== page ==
This year has been one of finding community in new ways.  I am really thankful for the MadTech community, and the opportunities to discuss emerging technologies there with an intelligent and engaged cast of characters. 

I had the opportunity to present my thinking on what technology fundamentals will be essential components of emerging solutions.  I’ve updated it with some of the changes in my understanding since the initial release, and decided to share it more broadly.  You can view it here.  

Reach out if you have thoughts on the piece – and I’m always happy to help you get a better understanding of the space!  

There’s been much written and said about a paradigm shift in the digital advertising industry.  But has there been any real change?  

With GDPR, CCPA, and other regulations aiming to ensure user control, the industry response has been to normalize opt-in experiences across the board, making sure that most users find it easiest to consent to the new rules.  The core use-case has been to make sure that money from advertisers will still flow, while providing the minimum level of choice for users.

Facing the death of cookies, a plethora of solutions are seeking to gain consent, and a stable identity, using techniques that introduce minimal friction.  Most are using a mixture of fingerprinting, authentication, and back-end matching to do so.  While potentially achieving a lower reach than the automatically issued third party cookies, these new solutions offer stable identities that are easy for buyers to transition existing business logic onto.  This again minimizes the impact on existing advertising practices.  

These moves make sense.  It is rational to minimize risk, and being aligned to the needs of buyers, especially in tumultuous times, does exactly that.  However, these approaches retread a familiar theme of treating the audience as a resource, and not as a partner.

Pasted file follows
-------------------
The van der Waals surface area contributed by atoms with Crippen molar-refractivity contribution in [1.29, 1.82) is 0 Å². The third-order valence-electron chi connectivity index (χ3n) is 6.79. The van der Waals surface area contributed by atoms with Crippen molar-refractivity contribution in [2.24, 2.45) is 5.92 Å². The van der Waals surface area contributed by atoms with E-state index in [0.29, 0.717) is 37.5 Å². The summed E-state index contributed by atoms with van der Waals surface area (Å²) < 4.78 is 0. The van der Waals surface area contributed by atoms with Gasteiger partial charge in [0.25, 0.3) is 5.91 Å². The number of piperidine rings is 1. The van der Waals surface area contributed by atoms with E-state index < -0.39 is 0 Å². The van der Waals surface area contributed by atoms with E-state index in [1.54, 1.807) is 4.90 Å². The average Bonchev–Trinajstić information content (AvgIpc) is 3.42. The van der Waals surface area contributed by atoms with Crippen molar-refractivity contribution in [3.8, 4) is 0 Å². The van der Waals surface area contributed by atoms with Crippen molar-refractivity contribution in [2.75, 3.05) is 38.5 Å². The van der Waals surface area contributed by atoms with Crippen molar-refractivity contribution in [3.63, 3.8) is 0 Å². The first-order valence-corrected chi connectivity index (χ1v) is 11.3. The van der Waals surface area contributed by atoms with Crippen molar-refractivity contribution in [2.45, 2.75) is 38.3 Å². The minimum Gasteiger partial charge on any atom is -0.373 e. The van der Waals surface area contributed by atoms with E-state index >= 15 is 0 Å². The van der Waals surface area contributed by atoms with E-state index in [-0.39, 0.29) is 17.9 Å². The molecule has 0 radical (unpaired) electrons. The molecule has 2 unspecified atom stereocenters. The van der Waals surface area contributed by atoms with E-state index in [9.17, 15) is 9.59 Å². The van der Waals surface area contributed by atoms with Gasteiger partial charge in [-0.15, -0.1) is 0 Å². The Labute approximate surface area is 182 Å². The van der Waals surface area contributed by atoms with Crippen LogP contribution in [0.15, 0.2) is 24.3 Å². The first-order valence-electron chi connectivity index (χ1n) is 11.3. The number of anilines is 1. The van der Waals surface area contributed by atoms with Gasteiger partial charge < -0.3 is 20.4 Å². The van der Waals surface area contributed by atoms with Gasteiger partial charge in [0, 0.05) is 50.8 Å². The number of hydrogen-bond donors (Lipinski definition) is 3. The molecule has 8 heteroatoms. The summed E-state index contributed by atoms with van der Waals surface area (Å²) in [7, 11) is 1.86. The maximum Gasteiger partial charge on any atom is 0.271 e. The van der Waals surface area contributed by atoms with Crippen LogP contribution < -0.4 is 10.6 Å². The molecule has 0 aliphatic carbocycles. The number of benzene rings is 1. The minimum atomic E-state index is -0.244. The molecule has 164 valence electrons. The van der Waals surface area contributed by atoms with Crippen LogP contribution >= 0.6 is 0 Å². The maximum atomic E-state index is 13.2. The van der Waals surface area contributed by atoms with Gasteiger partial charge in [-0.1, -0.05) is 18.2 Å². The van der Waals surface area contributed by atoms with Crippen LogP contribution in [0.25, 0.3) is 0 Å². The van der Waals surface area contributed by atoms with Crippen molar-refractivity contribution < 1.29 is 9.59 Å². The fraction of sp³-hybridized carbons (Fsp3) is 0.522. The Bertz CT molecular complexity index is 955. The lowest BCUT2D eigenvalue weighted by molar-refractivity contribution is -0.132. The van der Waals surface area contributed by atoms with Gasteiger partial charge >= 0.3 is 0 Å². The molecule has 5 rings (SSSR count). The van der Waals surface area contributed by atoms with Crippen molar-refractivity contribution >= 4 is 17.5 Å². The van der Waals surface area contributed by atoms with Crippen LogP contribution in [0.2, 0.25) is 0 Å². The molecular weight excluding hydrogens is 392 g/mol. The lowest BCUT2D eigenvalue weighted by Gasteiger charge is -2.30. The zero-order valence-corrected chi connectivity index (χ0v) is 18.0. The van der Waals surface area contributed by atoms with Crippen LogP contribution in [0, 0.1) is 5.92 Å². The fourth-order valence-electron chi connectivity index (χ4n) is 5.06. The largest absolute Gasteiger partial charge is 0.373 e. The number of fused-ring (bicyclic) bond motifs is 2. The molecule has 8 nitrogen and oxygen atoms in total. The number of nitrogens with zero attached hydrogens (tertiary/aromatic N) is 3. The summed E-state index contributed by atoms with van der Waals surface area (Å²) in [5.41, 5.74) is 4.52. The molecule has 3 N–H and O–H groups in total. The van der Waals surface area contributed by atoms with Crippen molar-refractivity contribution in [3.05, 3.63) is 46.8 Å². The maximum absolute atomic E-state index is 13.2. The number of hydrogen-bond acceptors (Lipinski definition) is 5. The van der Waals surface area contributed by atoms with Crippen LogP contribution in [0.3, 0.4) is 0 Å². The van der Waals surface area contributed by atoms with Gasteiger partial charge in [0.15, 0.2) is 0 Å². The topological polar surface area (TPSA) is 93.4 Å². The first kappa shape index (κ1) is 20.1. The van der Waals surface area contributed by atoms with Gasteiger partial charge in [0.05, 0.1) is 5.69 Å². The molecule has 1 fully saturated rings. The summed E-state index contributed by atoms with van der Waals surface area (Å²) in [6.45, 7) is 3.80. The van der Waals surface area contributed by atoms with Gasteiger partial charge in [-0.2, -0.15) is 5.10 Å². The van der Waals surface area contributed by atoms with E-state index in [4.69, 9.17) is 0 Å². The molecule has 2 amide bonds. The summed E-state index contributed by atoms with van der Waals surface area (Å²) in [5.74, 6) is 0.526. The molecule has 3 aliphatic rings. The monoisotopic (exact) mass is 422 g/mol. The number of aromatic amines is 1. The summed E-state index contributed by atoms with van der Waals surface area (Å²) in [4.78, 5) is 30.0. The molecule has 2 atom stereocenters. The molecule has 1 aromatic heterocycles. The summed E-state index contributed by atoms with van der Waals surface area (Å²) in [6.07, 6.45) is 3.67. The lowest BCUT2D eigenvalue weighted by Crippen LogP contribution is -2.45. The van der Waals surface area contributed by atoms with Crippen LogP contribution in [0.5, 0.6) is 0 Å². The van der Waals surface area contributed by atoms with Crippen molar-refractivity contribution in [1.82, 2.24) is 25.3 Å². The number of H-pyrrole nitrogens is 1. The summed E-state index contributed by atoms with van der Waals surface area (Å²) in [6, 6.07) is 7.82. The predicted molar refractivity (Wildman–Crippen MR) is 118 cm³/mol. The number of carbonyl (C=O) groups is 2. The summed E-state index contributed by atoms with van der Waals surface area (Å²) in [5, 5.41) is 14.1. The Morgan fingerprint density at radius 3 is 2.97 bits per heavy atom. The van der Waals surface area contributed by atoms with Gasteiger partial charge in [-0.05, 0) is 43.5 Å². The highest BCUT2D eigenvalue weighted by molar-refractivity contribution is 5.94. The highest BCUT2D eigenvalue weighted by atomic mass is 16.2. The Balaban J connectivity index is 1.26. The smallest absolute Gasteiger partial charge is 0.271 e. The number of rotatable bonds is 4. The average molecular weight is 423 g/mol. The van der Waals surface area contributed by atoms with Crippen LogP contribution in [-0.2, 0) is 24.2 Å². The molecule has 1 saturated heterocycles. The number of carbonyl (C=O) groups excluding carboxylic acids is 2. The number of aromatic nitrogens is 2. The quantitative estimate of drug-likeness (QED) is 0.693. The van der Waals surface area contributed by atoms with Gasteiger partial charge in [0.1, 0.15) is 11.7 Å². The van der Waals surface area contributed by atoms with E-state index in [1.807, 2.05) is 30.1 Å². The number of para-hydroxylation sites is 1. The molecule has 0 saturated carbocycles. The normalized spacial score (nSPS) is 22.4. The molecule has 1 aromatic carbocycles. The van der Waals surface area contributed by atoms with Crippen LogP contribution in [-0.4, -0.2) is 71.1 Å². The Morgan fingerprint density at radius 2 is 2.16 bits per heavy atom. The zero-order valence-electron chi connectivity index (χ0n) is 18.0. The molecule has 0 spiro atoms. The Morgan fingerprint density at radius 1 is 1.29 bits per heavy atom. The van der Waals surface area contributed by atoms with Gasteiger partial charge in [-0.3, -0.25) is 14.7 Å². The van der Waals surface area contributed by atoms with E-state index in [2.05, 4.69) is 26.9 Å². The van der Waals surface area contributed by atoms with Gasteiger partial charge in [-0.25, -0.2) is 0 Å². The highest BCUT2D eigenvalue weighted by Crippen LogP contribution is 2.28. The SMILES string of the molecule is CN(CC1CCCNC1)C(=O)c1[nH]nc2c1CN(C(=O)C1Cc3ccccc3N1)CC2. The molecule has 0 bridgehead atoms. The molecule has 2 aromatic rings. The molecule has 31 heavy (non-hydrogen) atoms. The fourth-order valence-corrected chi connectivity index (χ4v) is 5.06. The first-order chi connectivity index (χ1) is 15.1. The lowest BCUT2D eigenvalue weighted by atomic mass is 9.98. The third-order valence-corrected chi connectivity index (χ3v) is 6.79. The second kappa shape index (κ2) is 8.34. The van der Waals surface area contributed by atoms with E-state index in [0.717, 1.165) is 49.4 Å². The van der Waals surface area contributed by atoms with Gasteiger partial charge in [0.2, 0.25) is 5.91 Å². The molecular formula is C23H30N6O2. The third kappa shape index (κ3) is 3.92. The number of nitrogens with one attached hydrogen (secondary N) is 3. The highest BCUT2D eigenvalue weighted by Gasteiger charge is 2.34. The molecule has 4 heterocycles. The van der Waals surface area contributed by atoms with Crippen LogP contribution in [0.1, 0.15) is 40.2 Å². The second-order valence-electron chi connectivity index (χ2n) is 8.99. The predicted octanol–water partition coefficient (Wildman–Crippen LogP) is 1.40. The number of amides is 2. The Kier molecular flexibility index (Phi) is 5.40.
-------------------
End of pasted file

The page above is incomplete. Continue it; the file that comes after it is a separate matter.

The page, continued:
True change in the digital advertising industry is needed to permanently eliminate the risks to business coming from privacy technology and legislation.  The industry philosophy has to move away from pushing users into the desired state of acceptance, and towards understanding user goals and facilitating their success.  

What does this look like?  Here are a few basic tenets.  

  • Transparency and Control.  Put the user in control of their profile from the get-go.  Normalize a feedback loop with their profile, so they invest in ensuring that it’s what feels right for them, any given moment.  Be open about what is thought to be known about the user so that it’s a conversation, and be transparent about how decisions are made about what to show them.  
  • Disclosure.  Make it obvious when a value exchange is happening, and make sure it feels reasonable to the user. Opt-in should be treated as an ongoing conversation.  Take lessons from the disclosure of the value exchange in mobile games.
  • Signaling Contextual Decisions.  Advertising isn’t just about the user.  From glossy magazines to influencer marketing, having the right ad message served alongside appropriate content is a win, and signals that advertising isn’t just about following a specific person around.   Signal the use of geographic and temporal contexts to reinforce the message that advertising isn’t just about the user.  
  • Taking Ad Quality Seriously.  Don’t fill remnant inventory with any ad that will pay – if there’s nothing good to say, consider saying nothing at all.  Understand the point at which the net impact of ad experiences on the lifetime value of a user, viewed holistically, is negative.  Stay well above that point.  

Adopting radical transparency is risky for everyone.  It opens up campaigns for competitive analysis, provides a roadmap for fraudsters, and will take a lot of work.  But it really is time to give the user a seat at the table.